Let me review the financial market developments since March from the above viewpoints. Not surprisingly, short-term interest rates declined to effectively zero thanks to ample liquidity provision. The Lombard-type facility also helped to stabilize interest rates. Interest rates in the medium-term zones also went below the level experienced under the previous zero interest rate period as the "duration effect" worked strongly. In contrast, long-term rates have risen somewhat compared to the level recorded before the March easing measures. They did not decline even after an increase in the outright purchase of the long-term government bonds in August. Rather, in these days, the JGB market is becoming sensitive to the news implying a possible increase in JGB issuance such as the prospect for the supplementary budget. On the other hand, stock prices once rose soon after the monetary easing in March but have continuously declined after May, reflecting deterioration in economic activities in general and corporate profits in particular. Stock prices did not respond to the monetary policy change in August. Looking at foreign exchange rates, against the background of the more than expected slowdown of the US economy, the yen has not depreciated in comparison to the March level.

Corporate financing in capital markets

The third issue is the effect of a current account balance increase on the corporate financing environment in capital markets such as the CP and corporate bond markets. Facing the weakening role of banks as financial intermediaries, enhancing the function of capital markets could be an important route of monetary easing. In this regard, the environment for corporate financing has improved after the easing measures in March. In particular, the outstanding balance of CPs has maintained the historical high and the outstanding balance of corporate bonds has been showing a two to three percent growth on a year-on-year basis. Credit spreads of CPs and bonds have been narrowing, indicating more risk appetite of investors. Against this background, corporations are more willing to issue CPs and bonds. It should be noted, however, that those firms capable of issuing CPs and bonds often enjoy relatively high credit ratings and, therefore, such monetary easing effect has not benefited those businesses without access to capital markets.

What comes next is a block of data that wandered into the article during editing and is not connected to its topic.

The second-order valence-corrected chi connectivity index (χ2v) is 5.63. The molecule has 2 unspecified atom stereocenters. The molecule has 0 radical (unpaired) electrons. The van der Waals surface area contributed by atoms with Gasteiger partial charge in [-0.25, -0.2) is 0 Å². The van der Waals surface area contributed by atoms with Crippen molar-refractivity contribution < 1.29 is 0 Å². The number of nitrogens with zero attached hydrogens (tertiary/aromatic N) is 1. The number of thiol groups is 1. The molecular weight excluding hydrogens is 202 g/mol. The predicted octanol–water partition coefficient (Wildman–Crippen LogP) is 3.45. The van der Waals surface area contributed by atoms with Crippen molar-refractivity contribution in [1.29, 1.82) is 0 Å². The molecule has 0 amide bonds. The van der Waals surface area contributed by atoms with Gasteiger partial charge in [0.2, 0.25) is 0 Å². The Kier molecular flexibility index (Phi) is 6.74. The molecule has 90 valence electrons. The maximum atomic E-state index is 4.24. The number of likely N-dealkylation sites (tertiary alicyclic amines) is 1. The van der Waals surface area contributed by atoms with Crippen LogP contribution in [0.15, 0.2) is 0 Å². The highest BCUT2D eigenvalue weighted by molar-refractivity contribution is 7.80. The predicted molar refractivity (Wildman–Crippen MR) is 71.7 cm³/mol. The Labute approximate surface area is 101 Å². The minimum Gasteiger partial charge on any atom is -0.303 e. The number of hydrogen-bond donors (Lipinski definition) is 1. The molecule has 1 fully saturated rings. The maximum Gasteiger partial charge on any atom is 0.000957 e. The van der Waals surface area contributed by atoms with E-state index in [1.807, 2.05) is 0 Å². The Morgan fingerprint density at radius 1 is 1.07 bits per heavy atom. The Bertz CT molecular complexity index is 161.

Bank lending

The fourth issue is the impact on bank lending. In this regard, the easing measures since March have not apparently changed banks' lending behavior. In practice, the declining trend in bank lending has mildly accelerated. On the other hand, growth in money supply, deposits held by households and corporations, has changed little at an annual rate of around three percent. The decline in bank lending and moderate growth in deposits should result in an increase in some other investment. In the past year, banks increased investment in the government bonds and the current accounts with the Bank of Japan, both assets free of credit risks.

Then, why doesn't bank lending increase? I will try to give an answer to this question by focusing on financial institutions' lending behavior against the background of the relatively weak credit demand. At the time of an economic downturn, creditworthiness of corporations generally deteriorates and banks have to widen spreads for lending; otherwise they lose profits. However, with deteriorating corporate profits, banks face a decline in the number of projects with sufficient profits to cover wider spreads. In ordinary financial environment, even with the widening of spreads, monetary easing brings lending rates down by lowering banks' funding costs and, consequently, can eventually promote an increase in lending. In the current situation, banks' funding costs cannot go down further because interest rates are effectively at zero. To make matters worse, banks hold a large amount of non-performing assets and unprofitable loans in their portfolio built up in the past. By holding such unprofitable loans for a long time, it will become more difficult for banks to cover by operating profits the necessary cost to deal with the non-performing assets. Needless to say, banks are making efforts to improve profitability of their lending activities by enhancing the credit quality of unprofitable but viable companies through various supports. Nevertheless, there are a substantial number of non-viable companies. Furthermore, making progress in structural reforms in the economy and industries means, looking from the other side, a reduction of banks' unprofitable loans and non-performing assets. Therefore, from a macro perspective, it is inevitable to a certain degree that banks' lending and balance sheet shrink in the process of structural reforms in the economy and industries. Also, for the purpose of restoring sound financial system, it is a necessary condition that banks put emphasis on profitability.